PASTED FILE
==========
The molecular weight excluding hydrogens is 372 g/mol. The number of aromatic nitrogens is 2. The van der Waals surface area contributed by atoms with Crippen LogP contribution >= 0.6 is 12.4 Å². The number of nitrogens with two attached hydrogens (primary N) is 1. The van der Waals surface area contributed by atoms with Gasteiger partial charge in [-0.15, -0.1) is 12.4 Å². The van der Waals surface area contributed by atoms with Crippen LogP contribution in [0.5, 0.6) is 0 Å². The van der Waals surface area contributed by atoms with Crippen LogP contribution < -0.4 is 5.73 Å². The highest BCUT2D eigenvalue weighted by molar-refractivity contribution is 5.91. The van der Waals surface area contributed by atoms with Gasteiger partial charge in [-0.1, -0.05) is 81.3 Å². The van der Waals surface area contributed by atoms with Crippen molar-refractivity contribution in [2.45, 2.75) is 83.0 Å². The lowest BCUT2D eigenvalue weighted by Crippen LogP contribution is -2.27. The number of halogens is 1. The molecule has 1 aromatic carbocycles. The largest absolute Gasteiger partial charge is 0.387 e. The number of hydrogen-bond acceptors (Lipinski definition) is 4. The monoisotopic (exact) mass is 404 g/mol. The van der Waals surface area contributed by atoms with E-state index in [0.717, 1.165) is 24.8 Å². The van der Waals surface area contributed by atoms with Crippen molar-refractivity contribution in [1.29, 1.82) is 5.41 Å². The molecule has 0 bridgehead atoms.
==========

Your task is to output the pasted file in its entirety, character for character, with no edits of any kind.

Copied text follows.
The molecular weight excluding hydrogens is 372 g/mol. The number of aromatic nitrogens is 2. The van der Waals surface area contributed by atoms with Crippen LogP contribution >= 0.6 is 12.4 Å². The number of nitrogens with two attached hydrogens (primary N) is 1. The van der Waals surface area contributed by atoms with Gasteiger partial charge in [-0.15, -0.1) is 12.4 Å². The van der Waals surface area contributed by atoms with Crippen LogP contribution in [0.5, 0.6) is 0 Å². The van der Waals surface area contributed by atoms with Crippen LogP contribution < -0.4 is 5.73 Å². The highest BCUT2D eigenvalue weighted by molar-refractivity contribution is 5.91. The van der Waals surface area contributed by atoms with Gasteiger partial charge in [-0.1, -0.05) is 81.3 Å². The van der Waals surface area contributed by atoms with Crippen molar-refractivity contribution in [2.45, 2.75) is 83.0 Å². The lowest BCUT2D eigenvalue weighted by Crippen LogP contribution is -2.27. The number of halogens is 1. The molecule has 1 aromatic carbocycles. The largest absolute Gasteiger partial charge is 0.387 e. The number of hydrogen-bond acceptors (Lipinski definition) is 4. The monoisotopic (exact) mass is 404 g/mol. The van der Waals surface area contributed by atoms with E-state index in [0.717, 1.165) is 24.8 Å². The van der Waals surface area contributed by atoms with Crippen molar-refractivity contribution in [1.29, 1.82) is 5.41 Å². The molecule has 0 bridgehead atoms.